The Reading Club: Nurturing Relationships in a Neighborhood Surrounded by Violence

Starting in the early 2010s, access to quality education for all has been at the heart of ATD Fourth World’s priorities. In this series, you will learn about the work done by ATD Fourth World teams in the field of education, including early childhood education.

In the months ahead, this website will feature regular publications featuring ATD’s educational achievements. These accounts tell the story of ATD Fourth World initiatives and their collaborations with children, families, and communities.

We will explore teams dedicated to supporting specific aspects of children’s lives and development. One team aims to reinforce family ties, another assists with children’s schooling and academic success, while another contributes to the cultural enrichment of neighborhood children…

Each of these narratives threads together to form a vibrant framework for a society that can offer quality education for all — including children in poverty.

This month, ATD Fourth World Guatemala brings us the story of the creation and development of Guatemala City’s Zone18 Reading Club.

In an isolated neighborhood of Guatemala with a history of crime, it is often dangerous for residents to spend time outside and move about freely. Because of the danger gang violence poses to children playing outside, the street library run by ATD Fourth World Guatemala could no longer be held safely.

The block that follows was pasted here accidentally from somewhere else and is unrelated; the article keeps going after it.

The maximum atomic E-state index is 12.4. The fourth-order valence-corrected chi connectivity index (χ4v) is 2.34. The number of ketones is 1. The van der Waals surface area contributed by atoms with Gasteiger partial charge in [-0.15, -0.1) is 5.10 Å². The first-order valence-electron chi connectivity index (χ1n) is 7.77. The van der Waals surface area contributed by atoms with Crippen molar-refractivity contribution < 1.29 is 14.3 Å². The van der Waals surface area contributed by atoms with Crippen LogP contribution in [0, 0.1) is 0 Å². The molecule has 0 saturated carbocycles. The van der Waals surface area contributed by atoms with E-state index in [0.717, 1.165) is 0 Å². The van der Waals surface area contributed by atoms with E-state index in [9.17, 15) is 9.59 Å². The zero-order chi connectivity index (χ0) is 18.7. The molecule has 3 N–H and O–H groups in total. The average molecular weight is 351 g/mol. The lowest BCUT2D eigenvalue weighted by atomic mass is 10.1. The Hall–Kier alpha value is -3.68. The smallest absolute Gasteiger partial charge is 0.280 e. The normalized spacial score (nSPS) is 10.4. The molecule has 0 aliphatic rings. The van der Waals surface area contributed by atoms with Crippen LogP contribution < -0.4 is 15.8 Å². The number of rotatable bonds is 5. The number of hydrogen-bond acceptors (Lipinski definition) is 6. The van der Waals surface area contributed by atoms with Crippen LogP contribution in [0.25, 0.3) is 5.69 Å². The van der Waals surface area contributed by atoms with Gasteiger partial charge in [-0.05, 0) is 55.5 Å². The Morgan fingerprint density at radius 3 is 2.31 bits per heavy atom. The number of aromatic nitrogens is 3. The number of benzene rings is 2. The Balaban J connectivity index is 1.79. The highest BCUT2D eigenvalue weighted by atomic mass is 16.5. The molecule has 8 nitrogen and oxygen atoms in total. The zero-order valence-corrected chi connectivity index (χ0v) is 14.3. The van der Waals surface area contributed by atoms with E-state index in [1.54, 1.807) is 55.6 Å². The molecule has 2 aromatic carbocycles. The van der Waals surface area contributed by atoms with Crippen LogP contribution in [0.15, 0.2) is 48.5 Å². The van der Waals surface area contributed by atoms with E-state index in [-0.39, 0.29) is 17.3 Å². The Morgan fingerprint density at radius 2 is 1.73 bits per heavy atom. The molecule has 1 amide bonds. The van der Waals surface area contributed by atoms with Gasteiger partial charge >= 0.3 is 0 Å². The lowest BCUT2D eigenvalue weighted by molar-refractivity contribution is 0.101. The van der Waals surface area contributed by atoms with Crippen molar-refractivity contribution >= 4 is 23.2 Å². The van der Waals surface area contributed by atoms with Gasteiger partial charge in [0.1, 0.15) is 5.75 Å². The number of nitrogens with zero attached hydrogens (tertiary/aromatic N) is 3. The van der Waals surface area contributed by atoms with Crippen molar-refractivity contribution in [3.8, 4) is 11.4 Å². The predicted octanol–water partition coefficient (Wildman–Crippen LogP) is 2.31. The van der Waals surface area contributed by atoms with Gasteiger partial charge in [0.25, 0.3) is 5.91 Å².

This narrative describes how the community and Volunteer Corps members rallied together to find a way to continue to provide books to children of all ages in the absence of a street library.

“From house to house”

David Jean, an ATD Fourth World Volunteer Corps member in Guatemala in 2018, and Doña Raquel, an activist living in the neighborhood, recount how team members and parents surmounted the challenge of getting books to children. Through innovative thinking and teamwork, they succeeded in reaching the most excluded children by mobilizing the library “from house to house,” bringing books directly into children’s homes.

The determination of the community and its volunteers to distribute books ensured that children could continue to read and be inspired and engaged by stories. Additionally, bringing books into families’ homes has helped to rebuild community links and strengthen family bonds.

This story shows how access to books and engaging stories has given children, like Priscilla, a sense of fulfillment. It also makes clear the positive impact the program has had on parents. This month we are inspired by the way David, the ATD Fourth World Guatemala team, Doña Raquel, and the other families forged paths and found novel ways to both activate the community and foster reading skills that spark young people’s imagination. As Veronica, who took part in the program says:

“Reading is important to me. Books help me develop my mind, my imagination. As long as I read, I become the protagonist of the story and I forget everything else. Reading makes me happy, I want my son to experience this. We learn with time, thanks to the people around us, but for me, books have been important. […] Books have taught me to be a good mother.”

Read the story about the Reading Club on our Together in Dignity Blog.

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